In today's technologically advanced society, metaphysical practitioners of all types are benefiting from the ease and advantages of the Internet. No longer are we having to rely on in-person readings and word of mouth references to build a thriving Tarot or metaphysical practice. With the advent of Facebook, Instagram, Twitter, Etsy, and a number of other social media platforms, we're able to deliver our goods and services to clients and customers from around the world at just the click of a mouse. One of the greatest aides to come to Tarot professionals world wide is Skype. Now with just a simple download and a few clicks of the mouse, you can have a heartfelt, face-to-face reading with a client one, two, or several timezones away.
In light of this wonderful world wide web contribution, I wanted to dole out a few tips, tricks, and notes when it come to giving effective and personal readings via Skype:
1. Create Your Sacred E-Space
As with any reading (in person, Skype, e-mail, etc.), centering yourself is important. This could take place within a complex ritual, or simply by taking a few deep, focusing breaths. Before you even turn your computer on, however, make sure you work to keep all distractions to a minimum. Keep the pets out, the T.V. off, and make sure anyone home knows you're conducting a reading and require peace and quiet. Your client deserves to have your undivided attention, so be sure you do everything you can to see that they get it; now is not the time to run your noisy dryer that's just across the hall! Once that is done, light your candles, say your prayers, or do whatever it is you do (if anything) to prepare for your reading.
2. Be Plugged In (Spiritually AND Technically)
It may seem like an obvious step, but I'd be remiss if I didn't mention to remember to turn your computer on (come on, we all have off days!). Along with that, be sure that the battery life is adequate enough to last your entire reading; you wouldn't want it to be cut short (if you're using a laptop, I'd recommend keeping it plugged in just in case)! I'd also test the audio in Skype as well as your video preferences before your reading so that you can guarantee optimal visual and audio quality.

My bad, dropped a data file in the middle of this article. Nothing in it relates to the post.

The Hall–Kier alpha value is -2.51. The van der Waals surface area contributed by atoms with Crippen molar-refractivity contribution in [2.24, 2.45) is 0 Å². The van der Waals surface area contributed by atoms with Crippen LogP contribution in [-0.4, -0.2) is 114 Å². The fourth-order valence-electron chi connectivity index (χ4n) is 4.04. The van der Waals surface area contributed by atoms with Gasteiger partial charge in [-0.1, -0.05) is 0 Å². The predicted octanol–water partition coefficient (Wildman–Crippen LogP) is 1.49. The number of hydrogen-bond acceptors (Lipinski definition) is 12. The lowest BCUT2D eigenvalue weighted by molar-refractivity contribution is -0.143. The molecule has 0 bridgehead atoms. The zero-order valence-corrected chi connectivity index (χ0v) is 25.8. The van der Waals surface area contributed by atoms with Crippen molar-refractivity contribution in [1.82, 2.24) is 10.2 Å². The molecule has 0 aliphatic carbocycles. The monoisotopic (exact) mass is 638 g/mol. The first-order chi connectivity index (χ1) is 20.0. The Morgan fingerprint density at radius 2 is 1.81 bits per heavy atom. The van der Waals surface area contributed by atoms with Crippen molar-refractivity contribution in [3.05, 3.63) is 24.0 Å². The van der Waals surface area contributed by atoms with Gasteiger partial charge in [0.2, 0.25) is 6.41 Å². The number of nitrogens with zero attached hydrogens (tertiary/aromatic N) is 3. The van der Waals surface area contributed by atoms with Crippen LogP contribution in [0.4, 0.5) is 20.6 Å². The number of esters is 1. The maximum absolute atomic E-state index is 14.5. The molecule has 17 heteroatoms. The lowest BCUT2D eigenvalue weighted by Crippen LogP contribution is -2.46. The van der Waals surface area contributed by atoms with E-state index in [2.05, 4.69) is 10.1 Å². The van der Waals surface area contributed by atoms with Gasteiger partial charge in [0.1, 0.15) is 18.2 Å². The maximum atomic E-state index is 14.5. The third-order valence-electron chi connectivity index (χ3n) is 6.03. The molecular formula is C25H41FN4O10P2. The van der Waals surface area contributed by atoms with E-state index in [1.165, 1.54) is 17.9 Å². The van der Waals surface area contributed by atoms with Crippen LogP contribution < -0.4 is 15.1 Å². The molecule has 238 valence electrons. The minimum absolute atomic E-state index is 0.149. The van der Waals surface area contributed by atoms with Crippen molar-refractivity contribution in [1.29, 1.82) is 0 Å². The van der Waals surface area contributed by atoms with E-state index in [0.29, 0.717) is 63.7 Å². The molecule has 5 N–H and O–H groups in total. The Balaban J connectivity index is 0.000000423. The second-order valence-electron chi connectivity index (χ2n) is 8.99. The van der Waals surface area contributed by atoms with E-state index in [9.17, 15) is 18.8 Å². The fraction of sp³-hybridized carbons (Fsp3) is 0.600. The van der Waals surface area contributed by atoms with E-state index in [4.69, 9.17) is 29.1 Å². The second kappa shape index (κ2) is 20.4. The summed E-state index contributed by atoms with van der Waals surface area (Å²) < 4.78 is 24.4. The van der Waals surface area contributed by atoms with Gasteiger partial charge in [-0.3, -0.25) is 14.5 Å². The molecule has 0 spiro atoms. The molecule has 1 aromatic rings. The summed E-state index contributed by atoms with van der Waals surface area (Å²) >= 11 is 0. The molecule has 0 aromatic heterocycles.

3. Let the Client See for Themselves
Even though it is a Skype reading, you client may opt to keep their video turned off so that they can see you but you can't see them. While this may seem a little odd, especially since Skype is mainly a video platform, understand that some people may not want to be seen. The reasons for this vary (shyness, technological constraints, even cultural differences or customs), but it's best to let the client do what they are most comfortable with and simply ask if they are able to see and hear you clearly.
4. Set the Time, but Don't Take the Time
If your Skype readings are like mine (shameless plug alert!), you have a set time; for example, 30, 40, 60 minutes per session. However, don't rush to start the timer right out of the gate. Once you've connected with the client through Skype, you're certain they can hear and see you, and all technological units are a go, stop to say hello, ask them how they are, and get to know them a bit. You don't need to dive into an hour long introduction, but taking the time to make it a little personal before you head into the reading will help to relax them and aide in building a connection between the two of you. Let them know that this little "Hey how are 'ya?" is not a part of their timed session and that it will begin once you start discussing what it is they want out of the reading. Once a little familiarity has been established, start a timer or stop watch and get the reading underway.
5. Show Them The Money! (Err..Cards)
Be sure that once they've stated their question(s) and intent(s) for the reading, you position the camera or laptop so that they can see the cards. I like to move my Macbook to my side so that the client is looking at the cards as if they were siting next to me at a square table. This way they'll be able to engage with the cards as you read them instead of looking at you looking down.
6. Have the Audacity!
I recommend downloading Audacity (you can find it here) so that you can record the reading's audio to send to the client once the reading is over. It may be a bigger file than you'll be able to send in an e-mail, but once you compress it to an MP3 (a lot easier than it sounds; find out how to here) you can use a site like Dropbox (find it here; go with the free option unless you're a business baller and want to pay $15 a month!) to download it to a link which can then be sent to the client to download as well (they don't even need a Dropbox account!). It might seem like some complex, complicated work, but it's all surprisingly easy and will allow the client to reference their reading as needed once the Skype session is over.
That's that! Skype really is the next best thing to an in-person reading, and with these simple tips, you can be sure to help give your client the best possible high-tech experience!